Risks
The major risk is that foreigners begin to sell.  But where will they go?

Spanish 10-years at 1.43 percent?  German 10-year bunds at 0.266 percent?  How about a 10-year Japanese JGB at 0.067 percent?    In fact,  low foreign yields and the ensuing portfolio effect is keeping the U.S. 10-year note well anchored below 2.60 percent and another factor distorting the yield curve.

Central banks could also be forced to sell some of their $4 trillion U.S. Treasury holdings if global currencies come under pressure via-a-vis the dollar.  To maintain currency stability, monetary authorities could be forced to intervene in their foreign exchange markets.

Such was the case with China over the past few years, which experienced a major bout of capital flight.  The PBOC suffered a loss of FX reserves close to a trillion dollars, some of which were held in U.S Treasuries.

Credit and Equity Markets
That is where we could have some short-term problems and overshooting.   But our sense, many are waiting to pounce on a sell-off in the spread and equity markets.   Too many pensions are underfunded and too many seniors are yield strarved.

Having some dry powder makes sense.    It’s coming and you will have to act fast.

Conclusion
A sustained spike in inflation?

Tilt!  Game over, comrades.

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Asymmetry in the market deals with probabilities and expectations. Probability is nothing more than a math calculation that tries to deal with uncertainty or the unknown, which is of course the future.

Volatility is low. Lower than it has been for, well almost forever. Articles are being written on how low volatility is, what it means, is this a new paradigm, etc.

Obviously this is a time to buy volatility, that should it return, could provide that asymmetrical outcome sought. My favourite target in these circumstances are yield hogs. These chaps buy high yield, mostly junk, for the returns as against say treasuries.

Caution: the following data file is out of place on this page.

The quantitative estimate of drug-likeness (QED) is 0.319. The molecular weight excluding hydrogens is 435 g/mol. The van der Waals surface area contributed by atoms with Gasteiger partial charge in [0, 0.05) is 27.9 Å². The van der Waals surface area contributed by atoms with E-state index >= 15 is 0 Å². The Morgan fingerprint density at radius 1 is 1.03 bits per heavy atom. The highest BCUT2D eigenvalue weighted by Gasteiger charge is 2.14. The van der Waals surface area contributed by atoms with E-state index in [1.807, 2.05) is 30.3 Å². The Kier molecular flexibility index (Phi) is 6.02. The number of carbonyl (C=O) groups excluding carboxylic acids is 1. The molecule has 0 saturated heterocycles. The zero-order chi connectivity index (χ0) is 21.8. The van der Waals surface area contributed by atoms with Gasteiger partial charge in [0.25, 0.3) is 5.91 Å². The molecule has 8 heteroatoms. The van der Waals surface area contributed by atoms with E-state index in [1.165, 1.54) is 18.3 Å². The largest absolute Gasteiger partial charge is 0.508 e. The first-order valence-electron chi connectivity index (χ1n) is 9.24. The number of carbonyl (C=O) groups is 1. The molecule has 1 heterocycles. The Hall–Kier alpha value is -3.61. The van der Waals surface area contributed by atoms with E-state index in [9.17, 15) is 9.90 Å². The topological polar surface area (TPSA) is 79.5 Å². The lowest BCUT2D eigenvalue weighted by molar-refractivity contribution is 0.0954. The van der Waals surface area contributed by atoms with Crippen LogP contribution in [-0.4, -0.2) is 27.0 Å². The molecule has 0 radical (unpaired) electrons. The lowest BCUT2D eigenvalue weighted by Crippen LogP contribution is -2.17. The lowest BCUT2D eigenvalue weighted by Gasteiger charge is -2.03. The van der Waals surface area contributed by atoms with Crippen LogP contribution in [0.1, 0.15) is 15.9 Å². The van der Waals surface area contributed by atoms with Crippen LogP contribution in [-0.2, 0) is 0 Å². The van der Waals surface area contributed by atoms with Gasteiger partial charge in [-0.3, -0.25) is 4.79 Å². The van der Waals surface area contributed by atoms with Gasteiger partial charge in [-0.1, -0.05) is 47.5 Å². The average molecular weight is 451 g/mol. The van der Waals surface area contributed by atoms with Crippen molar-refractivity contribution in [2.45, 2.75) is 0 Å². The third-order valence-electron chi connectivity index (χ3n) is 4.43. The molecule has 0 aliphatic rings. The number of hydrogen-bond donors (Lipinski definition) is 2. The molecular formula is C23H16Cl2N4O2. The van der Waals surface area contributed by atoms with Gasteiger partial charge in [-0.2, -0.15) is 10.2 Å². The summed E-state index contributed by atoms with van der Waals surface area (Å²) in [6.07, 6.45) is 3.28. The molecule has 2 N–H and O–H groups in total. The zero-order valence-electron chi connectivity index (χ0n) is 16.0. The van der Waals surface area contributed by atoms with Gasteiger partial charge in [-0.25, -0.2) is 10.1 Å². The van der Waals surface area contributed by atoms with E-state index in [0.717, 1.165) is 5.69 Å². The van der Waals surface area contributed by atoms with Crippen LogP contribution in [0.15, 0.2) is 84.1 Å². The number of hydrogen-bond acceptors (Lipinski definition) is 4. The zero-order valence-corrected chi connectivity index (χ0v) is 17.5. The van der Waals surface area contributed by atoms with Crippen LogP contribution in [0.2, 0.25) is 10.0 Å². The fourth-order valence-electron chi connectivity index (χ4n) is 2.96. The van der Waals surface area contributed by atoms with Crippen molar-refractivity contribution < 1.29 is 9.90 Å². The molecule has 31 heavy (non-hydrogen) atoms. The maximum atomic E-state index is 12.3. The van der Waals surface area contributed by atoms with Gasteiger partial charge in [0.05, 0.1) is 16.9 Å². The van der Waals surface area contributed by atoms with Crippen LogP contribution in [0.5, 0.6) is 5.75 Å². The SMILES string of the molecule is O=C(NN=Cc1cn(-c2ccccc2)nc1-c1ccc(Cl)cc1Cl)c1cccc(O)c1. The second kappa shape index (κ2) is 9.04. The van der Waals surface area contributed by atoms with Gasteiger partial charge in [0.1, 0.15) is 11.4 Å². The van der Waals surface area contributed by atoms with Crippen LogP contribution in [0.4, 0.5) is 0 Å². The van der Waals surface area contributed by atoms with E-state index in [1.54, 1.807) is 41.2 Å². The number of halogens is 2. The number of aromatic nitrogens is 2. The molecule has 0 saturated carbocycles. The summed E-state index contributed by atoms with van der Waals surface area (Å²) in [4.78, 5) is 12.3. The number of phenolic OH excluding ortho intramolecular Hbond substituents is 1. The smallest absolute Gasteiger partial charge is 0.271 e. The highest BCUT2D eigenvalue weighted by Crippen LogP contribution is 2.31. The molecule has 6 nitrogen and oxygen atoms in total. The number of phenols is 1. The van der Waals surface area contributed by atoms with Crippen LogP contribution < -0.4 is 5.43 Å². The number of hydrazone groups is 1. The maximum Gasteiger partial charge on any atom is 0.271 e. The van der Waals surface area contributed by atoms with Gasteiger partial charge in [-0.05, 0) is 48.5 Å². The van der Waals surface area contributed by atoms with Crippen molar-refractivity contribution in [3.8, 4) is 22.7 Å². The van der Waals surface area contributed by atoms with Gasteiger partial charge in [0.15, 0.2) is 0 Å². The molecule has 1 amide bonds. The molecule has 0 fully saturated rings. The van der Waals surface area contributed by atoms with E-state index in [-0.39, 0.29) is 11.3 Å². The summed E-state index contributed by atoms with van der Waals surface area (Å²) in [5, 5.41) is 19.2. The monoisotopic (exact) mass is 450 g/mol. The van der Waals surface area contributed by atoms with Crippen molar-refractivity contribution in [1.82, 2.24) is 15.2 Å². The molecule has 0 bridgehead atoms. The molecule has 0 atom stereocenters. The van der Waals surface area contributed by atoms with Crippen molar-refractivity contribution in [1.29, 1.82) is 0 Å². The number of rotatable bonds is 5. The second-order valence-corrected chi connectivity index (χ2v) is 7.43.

With volatility so cheap…you can buy volatility a long way into the future, to allow time to work in your favour, for pennies. That will be my trade on Monday when the markets re-open. My candidate is prepared.

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The Trump rally raged on this week with all major U.S. indexes hitting record highs, but despite the historic run, David Stockman is doubling down on his call for investors to sell everything.

“This 5 percent eruption is meaningless. It’s some robo machine trying to tag new highs,” Stockman said Tuesday on CNBC’s “Fast Money,” in a dismissal of the S&P 500 rally.

“I see a recession coming down the pike in 2017. The stock market is going to go down and it’s going to stay down long and hard because, for the first time in 25 years, there’s nothing to bail it out.”

This echoed the initial call Stockman made Nov. 3, when he urged investors to sell stocks and bonds before the presidential election.

However, since the Nov. 8 election, the Dow Jones industrial averagehas gained 4 percent en route to surpassing 19,000. Additionally, theS&P 500 and Nasdaq also hit record highs in the same time period, gaining 3 percent and 4 percent, respectively.

Yet Stockman, who was director of the Office of Management and Budget under President Ronald Reagan, reaffirmed that markets are heading for disaster.

“My call stands. Sell the stocks, sell the bonds, get out of the casino,” Stockman explained to CNBC in an off-camera interview. “Bonds have already cratered by nearly $2 trillion worldwide and have miles to go. This isn’t a rotation into stocks, either. It’s the greatest sucker’s rally ever.”